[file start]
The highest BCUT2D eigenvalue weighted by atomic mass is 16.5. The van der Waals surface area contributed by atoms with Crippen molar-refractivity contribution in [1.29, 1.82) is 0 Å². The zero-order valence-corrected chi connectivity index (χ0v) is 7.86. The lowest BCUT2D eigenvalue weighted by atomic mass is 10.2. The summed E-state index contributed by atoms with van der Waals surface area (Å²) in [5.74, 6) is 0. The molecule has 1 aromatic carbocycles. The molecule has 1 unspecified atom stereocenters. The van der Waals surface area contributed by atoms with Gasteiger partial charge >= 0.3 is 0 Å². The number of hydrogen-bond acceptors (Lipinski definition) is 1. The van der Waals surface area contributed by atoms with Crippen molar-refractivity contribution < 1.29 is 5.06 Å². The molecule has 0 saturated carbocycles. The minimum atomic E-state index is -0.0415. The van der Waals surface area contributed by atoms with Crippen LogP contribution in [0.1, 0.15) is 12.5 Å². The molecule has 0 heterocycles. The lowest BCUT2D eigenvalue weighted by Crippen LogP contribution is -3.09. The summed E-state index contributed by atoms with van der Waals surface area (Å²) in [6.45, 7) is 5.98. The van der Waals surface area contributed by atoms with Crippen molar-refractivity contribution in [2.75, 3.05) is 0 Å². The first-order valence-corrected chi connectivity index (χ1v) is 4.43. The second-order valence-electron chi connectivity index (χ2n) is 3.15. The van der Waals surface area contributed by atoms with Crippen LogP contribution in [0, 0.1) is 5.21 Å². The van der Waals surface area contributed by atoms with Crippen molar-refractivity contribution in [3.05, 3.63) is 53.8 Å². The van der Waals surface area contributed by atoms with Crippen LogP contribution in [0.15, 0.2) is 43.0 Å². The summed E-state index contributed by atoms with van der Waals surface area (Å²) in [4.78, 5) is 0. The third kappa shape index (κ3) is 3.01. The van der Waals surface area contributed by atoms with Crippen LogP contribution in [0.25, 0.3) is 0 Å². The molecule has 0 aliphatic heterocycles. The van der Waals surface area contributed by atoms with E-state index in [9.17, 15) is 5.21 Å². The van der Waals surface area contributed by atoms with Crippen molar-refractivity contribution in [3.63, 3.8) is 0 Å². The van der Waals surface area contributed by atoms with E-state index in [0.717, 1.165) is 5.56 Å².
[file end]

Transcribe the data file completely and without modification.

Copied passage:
The highest BCUT2D eigenvalue weighted by atomic mass is 16.5. The van der Waals surface area contributed by atoms with Crippen molar-refractivity contribution in [1.29, 1.82) is 0 Å². The zero-order valence-corrected chi connectivity index (χ0v) is 7.86. The lowest BCUT2D eigenvalue weighted by atomic mass is 10.2. The summed E-state index contributed by atoms with van der Waals surface area (Å²) in [5.74, 6) is 0. The molecule has 1 aromatic carbocycles. The molecule has 1 unspecified atom stereocenters. The van der Waals surface area contributed by atoms with Gasteiger partial charge >= 0.3 is 0 Å². The number of hydrogen-bond acceptors (Lipinski definition) is 1. The van der Waals surface area contributed by atoms with Crippen molar-refractivity contribution < 1.29 is 5.06 Å². The molecule has 0 saturated carbocycles. The minimum atomic E-state index is -0.0415. The van der Waals surface area contributed by atoms with Crippen LogP contribution in [0.1, 0.15) is 12.5 Å². The molecule has 0 heterocycles. The lowest BCUT2D eigenvalue weighted by Crippen LogP contribution is -3.09. The summed E-state index contributed by atoms with van der Waals surface area (Å²) in [6.45, 7) is 5.98. The van der Waals surface area contributed by atoms with Crippen molar-refractivity contribution in [2.75, 3.05) is 0 Å². The first-order valence-corrected chi connectivity index (χ1v) is 4.43. The second-order valence-electron chi connectivity index (χ2n) is 3.15. The van der Waals surface area contributed by atoms with Crippen LogP contribution in [0, 0.1) is 5.21 Å². The van der Waals surface area contributed by atoms with Crippen molar-refractivity contribution in [3.05, 3.63) is 53.8 Å². The van der Waals surface area contributed by atoms with Crippen LogP contribution in [0.15, 0.2) is 43.0 Å². The summed E-state index contributed by atoms with van der Waals surface area (Å²) in [4.78, 5) is 0. The third kappa shape index (κ3) is 3.01. The van der Waals surface area contributed by atoms with Crippen LogP contribution in [0.25, 0.3) is 0 Å². The molecule has 0 aliphatic heterocycles. The van der Waals surface area contributed by atoms with E-state index in [9.17, 15) is 5.21 Å². The van der Waals surface area contributed by atoms with Crippen molar-refractivity contribution in [3.63, 3.8) is 0 Å². The van der Waals surface area contributed by atoms with E-state index in [0.717, 1.165) is 5.56 Å².